UML Class Diagrams

UML class diagrams show the important characteristics of several classes, and the relationships between classes.


A class is represented as a rectangle in UML. The name of the class is always shown. We may optionally show fields and methods of the class.


Here is an example: the PlayerShip class (from a video game):


There are two fields, x and y, both with type int.

There are four methods: move, getX, getY, and fireMissile. Method parameters (e.g., the dx parameter to the move method) and return types (e.g., the int return type for the getX and getY) may be shown.

As a contrast, here is what the PlayerShip class might look like in Java:

public class PlayerShip {
    private int x;
    private int y;

    public PlayerShip(int initX, int initY) {

    public void move(int dx) {

    public int getX() {

    public int getY() {

    public void fireMissile() {

Notice that even though we’ve omitted the method code, the class diagram does a much better job of summarizing the essential characteristics of the class.

What is the point of a UML class diagram? It gives us the ability to talk about a program (a program being a collection of classes) at a high level: talking about the DESIGN rather than the IMPLEMENTATION. Because the purpose is to foster a high level discussion, many details about classes are ommitted from UML class diagrams.

Relationships between classes

An object-oriented program is a collection of objects which interact with each other. Since objects are instances of classes, deciding how different classes relate to each other is a fundamental part of designing an object-oriented program.

Associations, Aggregation, and Composition

A common relationship between classes is when one class is used by or part of another class.



This class diagram shows that a Car object has 4 wheels, 1 Engine, and at least 1 seat. The arrows show that there is an Association between Car and Wheel, Car and Engine, and Car and Seat. The arrow head on the association indicates that the association is one-way: a Car “knows about” its Wheels, but a Wheel object does not know what Car it is part of.

A stronger kind of association is an Aggregation or Composition. These indicate a “whole to parts” relationship between the classes involved. Since a Car is made up of its parts, we are justified in making the associations into aggregations:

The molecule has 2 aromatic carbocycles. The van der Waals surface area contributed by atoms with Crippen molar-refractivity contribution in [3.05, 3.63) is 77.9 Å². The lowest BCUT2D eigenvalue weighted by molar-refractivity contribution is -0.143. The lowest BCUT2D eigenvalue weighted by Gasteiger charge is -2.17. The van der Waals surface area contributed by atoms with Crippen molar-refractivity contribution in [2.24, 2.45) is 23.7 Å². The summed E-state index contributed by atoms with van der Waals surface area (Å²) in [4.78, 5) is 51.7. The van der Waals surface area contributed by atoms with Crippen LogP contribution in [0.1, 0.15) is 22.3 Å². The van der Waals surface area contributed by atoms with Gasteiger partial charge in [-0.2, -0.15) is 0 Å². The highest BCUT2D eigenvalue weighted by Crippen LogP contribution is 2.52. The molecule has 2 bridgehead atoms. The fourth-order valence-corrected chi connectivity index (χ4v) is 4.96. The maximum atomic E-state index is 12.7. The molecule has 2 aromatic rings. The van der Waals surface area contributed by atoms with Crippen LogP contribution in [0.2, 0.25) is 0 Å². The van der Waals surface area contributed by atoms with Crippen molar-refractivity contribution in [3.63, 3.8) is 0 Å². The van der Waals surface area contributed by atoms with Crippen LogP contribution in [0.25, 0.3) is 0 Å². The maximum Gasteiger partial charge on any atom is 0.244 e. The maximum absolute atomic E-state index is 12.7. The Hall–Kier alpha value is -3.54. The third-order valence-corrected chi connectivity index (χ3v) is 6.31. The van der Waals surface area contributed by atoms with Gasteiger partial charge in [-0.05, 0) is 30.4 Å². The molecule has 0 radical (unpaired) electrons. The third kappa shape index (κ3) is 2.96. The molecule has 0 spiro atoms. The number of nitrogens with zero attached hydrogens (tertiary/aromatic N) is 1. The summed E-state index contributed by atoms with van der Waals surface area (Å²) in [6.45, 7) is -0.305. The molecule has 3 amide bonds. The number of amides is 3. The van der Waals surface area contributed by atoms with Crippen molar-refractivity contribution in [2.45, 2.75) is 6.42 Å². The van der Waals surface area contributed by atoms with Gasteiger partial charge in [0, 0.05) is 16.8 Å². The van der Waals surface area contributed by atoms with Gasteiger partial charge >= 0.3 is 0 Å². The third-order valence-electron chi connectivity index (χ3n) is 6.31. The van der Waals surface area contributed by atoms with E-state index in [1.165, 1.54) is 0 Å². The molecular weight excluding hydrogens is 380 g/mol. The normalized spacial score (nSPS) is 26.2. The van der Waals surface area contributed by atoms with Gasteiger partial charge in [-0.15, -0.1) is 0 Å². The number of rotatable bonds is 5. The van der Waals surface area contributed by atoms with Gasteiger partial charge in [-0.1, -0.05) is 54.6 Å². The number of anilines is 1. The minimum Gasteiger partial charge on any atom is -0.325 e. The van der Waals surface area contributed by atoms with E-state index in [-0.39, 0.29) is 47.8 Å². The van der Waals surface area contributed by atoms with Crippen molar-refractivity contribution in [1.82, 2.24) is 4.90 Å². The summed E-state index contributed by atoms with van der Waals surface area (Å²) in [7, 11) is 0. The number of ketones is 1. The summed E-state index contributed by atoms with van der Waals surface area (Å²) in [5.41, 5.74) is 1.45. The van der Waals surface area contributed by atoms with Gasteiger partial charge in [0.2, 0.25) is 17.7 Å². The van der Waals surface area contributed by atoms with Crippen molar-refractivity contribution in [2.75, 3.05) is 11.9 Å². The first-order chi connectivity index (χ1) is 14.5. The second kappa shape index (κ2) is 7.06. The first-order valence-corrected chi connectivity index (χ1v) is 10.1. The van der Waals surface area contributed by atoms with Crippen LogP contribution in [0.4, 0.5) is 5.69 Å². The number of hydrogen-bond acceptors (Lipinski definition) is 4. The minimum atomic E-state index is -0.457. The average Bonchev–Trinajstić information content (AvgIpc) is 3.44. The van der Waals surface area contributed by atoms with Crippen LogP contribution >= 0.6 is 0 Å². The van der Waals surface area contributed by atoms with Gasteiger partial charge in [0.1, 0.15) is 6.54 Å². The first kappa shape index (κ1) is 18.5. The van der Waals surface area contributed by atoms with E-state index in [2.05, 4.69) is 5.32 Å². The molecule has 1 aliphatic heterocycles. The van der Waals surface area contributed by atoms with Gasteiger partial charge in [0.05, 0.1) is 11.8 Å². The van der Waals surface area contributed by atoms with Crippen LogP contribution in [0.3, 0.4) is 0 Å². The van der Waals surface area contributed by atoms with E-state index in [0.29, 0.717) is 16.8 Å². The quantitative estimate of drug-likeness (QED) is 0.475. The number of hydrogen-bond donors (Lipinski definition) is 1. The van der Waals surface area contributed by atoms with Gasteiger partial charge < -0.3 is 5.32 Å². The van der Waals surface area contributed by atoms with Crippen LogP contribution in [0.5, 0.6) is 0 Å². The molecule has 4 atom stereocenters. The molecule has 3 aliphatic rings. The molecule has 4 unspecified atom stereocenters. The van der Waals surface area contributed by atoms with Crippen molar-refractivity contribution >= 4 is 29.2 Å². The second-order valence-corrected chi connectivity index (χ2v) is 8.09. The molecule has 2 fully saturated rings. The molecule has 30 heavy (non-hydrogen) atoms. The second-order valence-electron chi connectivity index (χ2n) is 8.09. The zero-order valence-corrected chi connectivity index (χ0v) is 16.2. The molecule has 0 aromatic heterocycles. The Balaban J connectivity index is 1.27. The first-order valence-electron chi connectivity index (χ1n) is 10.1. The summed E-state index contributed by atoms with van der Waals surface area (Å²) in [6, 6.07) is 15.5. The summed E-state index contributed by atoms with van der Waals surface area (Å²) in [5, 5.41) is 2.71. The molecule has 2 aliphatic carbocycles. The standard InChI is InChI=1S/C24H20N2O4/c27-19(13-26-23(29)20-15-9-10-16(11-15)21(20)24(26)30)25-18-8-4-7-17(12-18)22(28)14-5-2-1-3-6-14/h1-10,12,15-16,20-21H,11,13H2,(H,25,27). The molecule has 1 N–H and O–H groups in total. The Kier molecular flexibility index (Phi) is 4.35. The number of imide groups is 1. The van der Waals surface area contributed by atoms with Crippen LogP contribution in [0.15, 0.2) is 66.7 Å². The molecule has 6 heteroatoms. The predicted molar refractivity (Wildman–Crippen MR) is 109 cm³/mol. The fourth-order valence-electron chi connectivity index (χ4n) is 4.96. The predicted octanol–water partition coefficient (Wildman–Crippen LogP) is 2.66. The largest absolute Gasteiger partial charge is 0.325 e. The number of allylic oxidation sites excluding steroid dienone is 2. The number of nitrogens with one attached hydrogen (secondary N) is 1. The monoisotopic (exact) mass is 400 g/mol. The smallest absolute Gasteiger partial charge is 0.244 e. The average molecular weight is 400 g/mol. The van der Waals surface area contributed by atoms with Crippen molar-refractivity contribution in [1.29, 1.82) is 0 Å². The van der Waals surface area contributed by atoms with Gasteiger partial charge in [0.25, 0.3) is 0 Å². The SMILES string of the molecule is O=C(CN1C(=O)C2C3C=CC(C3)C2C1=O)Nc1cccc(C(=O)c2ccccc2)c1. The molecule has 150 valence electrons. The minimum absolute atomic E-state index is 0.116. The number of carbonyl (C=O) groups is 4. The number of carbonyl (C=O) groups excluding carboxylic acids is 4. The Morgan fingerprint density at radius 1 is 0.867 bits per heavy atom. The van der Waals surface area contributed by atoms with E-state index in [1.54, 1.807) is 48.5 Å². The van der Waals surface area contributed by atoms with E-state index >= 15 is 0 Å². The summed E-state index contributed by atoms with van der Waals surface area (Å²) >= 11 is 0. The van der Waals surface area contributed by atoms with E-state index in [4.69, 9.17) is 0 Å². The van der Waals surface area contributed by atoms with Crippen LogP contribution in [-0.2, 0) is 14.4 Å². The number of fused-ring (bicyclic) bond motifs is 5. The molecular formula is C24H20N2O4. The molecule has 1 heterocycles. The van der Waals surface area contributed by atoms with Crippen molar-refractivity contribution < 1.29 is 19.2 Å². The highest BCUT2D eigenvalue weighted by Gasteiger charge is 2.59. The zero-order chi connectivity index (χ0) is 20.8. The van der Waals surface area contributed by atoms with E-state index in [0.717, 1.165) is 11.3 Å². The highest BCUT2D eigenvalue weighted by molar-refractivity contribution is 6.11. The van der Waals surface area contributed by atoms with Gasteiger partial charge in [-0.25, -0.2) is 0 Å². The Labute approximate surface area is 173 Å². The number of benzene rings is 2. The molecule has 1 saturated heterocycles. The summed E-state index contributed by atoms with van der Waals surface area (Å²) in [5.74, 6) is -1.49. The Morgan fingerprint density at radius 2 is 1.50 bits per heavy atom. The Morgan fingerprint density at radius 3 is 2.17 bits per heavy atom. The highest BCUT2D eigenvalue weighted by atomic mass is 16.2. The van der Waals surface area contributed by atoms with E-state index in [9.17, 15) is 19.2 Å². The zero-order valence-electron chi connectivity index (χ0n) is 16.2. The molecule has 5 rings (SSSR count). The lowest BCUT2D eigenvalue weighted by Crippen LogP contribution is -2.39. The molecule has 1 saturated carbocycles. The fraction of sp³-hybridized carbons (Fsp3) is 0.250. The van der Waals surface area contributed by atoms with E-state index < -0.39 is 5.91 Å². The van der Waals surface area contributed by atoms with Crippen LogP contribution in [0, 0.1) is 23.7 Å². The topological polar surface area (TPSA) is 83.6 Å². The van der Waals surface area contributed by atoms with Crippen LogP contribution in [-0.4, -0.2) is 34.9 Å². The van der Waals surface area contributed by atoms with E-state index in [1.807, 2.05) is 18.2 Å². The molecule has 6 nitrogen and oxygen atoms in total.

The open diamond symbol connected to the “owner” indicates Aggregation.

A Composition relationship indicates that the “owned” object ceases to exist when the “owner” object ceases to exist. Since the Wheels, Engine, and Seats of a Car could exist after the Car is destroyed, we probably don’t want to make these associations into Compositions.

Here is a possible example of a Composition relationship:


If a Bank ceases to exist, then any Accounts existing at the Bank also cease to exist. Composition is shown by a filled diamond symbol connected to the “owner”.


Inheritance is an IS-A relationship between classes. For example:


In this example, Sedan, Wagon, and FormulaOneRacer are all kinds of Cars.

Inheritance is shown by an outlined triangle arrowhead symbol attached to the superclass.

Inheritance is useful when the are important common characteristics between classes, but there are important behavioral differences between the classes. The superclass embodies the common characteristics. The subclasses embody the behavioral differences between different kinds of objects.

Question: what are some behavioral differences between Sedans, Wagons, and FomulaOneRacers?

Designing Classes

How do we know what classes we need? Formally, we find out by gathering requirements and performing an analysis of the problem domain.

Textual analysis: brainstorm words and phrases associated with the problem. The noun phrases are candidates for classes or fields, and the verb phrases are candidates to become methods (or possibly classes).

Exercise: TicTacToe game. The requirements are:

  • implement game logic
  • show the progress of the game in a GUI window
  • support any combination of human and AI (computer) players

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